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Hancock sheriff talks Halloween safety

October 30, 2013
The Herald-Star

NEW CUMBERLAND - Halloween safety is about more than avoiding unwrapped treats, Hancock County Sheriff Ralph Fletcher said.

The leading cause of injuries on Halloween night is falls, Fletcher said, noting children are more likely to be struck and injured by a car on Halloween than any other night of the year.

"Halloween is an exciting time for children and adults, but with the distraction of candy and costumes, safety rules can easily be forgotten," he said.

Article Photos

TALKING SAFETY — Hancock County Sheriff’s Detective Matt Harvey, left, and Deputy 1st Class Tim Raines recently talked about Halloween safety, among other things, with members of Cub Scout Pack 39, Den 1. Members are, front row, from left, Alex Zanieski, Shane Kassay, Isaiah Varner, Elliot Sweeny and Shane Sweeny; and back, Colton Dunfee, Hayden Myers and David Hinerman. They also learned about gun safety and Raines’ Special Response Team gear. - Contibuted

Trick-or-treat hours in Hancock County are 5 p.m. to 6:30 p.m. Thursday in Chester, 5 p.m. to 7 p.m. in New Cumberland and 6 p.m. to 8 p.m. in Newell, New Manchester and other unincorporated parts of the county.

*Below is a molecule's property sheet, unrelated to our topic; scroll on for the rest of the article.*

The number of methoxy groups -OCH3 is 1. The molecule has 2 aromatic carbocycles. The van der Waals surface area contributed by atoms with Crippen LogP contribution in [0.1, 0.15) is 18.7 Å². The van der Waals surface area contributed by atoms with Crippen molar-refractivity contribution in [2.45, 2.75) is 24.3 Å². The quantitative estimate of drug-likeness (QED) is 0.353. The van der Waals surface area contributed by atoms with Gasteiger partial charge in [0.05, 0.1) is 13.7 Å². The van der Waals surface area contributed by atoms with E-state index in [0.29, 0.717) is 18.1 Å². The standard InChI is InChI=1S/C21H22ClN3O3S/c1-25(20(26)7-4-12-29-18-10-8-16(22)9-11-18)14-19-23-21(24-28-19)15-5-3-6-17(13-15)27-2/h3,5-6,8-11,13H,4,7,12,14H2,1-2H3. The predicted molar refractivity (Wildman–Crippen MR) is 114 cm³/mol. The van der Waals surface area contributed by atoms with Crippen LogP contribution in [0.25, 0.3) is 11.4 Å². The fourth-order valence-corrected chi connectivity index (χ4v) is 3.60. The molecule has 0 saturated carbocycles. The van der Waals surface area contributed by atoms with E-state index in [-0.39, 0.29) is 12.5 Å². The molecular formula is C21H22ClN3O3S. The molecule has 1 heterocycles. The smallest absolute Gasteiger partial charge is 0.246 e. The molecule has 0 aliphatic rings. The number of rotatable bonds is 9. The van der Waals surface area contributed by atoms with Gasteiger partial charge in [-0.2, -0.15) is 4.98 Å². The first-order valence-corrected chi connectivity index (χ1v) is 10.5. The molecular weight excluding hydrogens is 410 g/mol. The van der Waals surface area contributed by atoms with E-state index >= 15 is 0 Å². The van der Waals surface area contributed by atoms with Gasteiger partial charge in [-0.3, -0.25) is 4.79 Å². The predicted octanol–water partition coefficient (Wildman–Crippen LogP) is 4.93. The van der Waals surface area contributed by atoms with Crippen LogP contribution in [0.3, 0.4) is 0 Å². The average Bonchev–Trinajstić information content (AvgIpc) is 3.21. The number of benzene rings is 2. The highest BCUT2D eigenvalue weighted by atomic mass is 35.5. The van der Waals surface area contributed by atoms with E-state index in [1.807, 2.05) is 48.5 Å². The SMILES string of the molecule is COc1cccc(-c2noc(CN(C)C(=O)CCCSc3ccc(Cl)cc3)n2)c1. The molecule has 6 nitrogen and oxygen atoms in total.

Fletcher also reminded motorists to drive slow and watch out for trick-or-treaters. He said homeowners should make sure their walkways are clear and their porch lights are on if they are expecting trick-or-treaters.

Fletcher said much of Halloween safety is about common sense:

Children under age 12 should be accompanied by an adult.

Children should be reminded of everyday safety rules, such as looking both ways before crossing the street.

Choose a costume that is bright, reflective and flame-retardant.

Use makeup instead of masks and make sure the costume is not a tripping hazard.

Fletcher said parents should have their children go to well-lit houses, stay on the porches and go out in the daylight during designated hours. Older children should go out in groups, carry a cellphone and know contact numbers, he said.

"Adults should inspect their children's candy and remove any choking hazards for younger children," he said.

 
 

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